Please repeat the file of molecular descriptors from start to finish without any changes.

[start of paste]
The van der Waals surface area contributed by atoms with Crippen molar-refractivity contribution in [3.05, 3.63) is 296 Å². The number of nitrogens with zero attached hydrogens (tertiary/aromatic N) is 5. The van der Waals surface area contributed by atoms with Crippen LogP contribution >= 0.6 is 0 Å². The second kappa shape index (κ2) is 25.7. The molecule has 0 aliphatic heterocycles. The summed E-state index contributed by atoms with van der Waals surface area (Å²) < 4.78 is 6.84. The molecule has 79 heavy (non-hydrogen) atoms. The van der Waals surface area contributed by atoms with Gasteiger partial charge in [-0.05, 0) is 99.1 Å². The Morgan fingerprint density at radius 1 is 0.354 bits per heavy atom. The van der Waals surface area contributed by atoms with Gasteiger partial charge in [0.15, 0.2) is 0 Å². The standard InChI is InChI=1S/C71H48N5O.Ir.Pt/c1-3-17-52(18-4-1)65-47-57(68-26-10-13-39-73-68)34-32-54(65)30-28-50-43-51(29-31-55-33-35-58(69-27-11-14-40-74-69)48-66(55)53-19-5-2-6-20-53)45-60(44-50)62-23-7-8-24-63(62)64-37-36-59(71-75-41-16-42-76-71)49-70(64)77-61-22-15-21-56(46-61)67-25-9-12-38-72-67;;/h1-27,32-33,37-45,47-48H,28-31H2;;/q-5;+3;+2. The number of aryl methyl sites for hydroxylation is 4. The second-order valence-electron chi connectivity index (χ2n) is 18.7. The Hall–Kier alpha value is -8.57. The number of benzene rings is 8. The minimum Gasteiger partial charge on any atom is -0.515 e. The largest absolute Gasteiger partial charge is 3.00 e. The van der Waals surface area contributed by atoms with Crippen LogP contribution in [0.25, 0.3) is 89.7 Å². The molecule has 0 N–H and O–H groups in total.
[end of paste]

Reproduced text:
The van der Waals surface area contributed by atoms with Crippen molar-refractivity contribution in [3.05, 3.63) is 296 Å². The number of nitrogens with zero attached hydrogens (tertiary/aromatic N) is 5. The van der Waals surface area contributed by atoms with Crippen LogP contribution >= 0.6 is 0 Å². The second kappa shape index (κ2) is 25.7. The molecule has 0 aliphatic heterocycles. The summed E-state index contributed by atoms with van der Waals surface area (Å²) < 4.78 is 6.84. The molecule has 79 heavy (non-hydrogen) atoms. The van der Waals surface area contributed by atoms with Gasteiger partial charge in [-0.05, 0) is 99.1 Å². The Morgan fingerprint density at radius 1 is 0.354 bits per heavy atom. The van der Waals surface area contributed by atoms with Gasteiger partial charge in [0.15, 0.2) is 0 Å². The standard InChI is InChI=1S/C71H48N5O.Ir.Pt/c1-3-17-52(18-4-1)65-47-57(68-26-10-13-39-73-68)34-32-54(65)30-28-50-43-51(29-31-55-33-35-58(69-27-11-14-40-74-69)48-66(55)53-19-5-2-6-20-53)45-60(44-50)62-23-7-8-24-63(62)64-37-36-59(71-75-41-16-42-76-71)49-70(64)77-61-22-15-21-56(46-61)67-25-9-12-38-72-67;;/h1-27,32-33,37-45,47-48H,28-31H2;;/q-5;+3;+2. The number of aryl methyl sites for hydroxylation is 4. The second-order valence-electron chi connectivity index (χ2n) is 18.7. The Hall–Kier alpha value is -8.57. The number of benzene rings is 8. The minimum Gasteiger partial charge on any atom is -0.515 e. The largest absolute Gasteiger partial charge is 3.00 e. The van der Waals surface area contributed by atoms with Crippen LogP contribution in [0.25, 0.3) is 89.7 Å². The molecule has 0 N–H and O–H groups in total.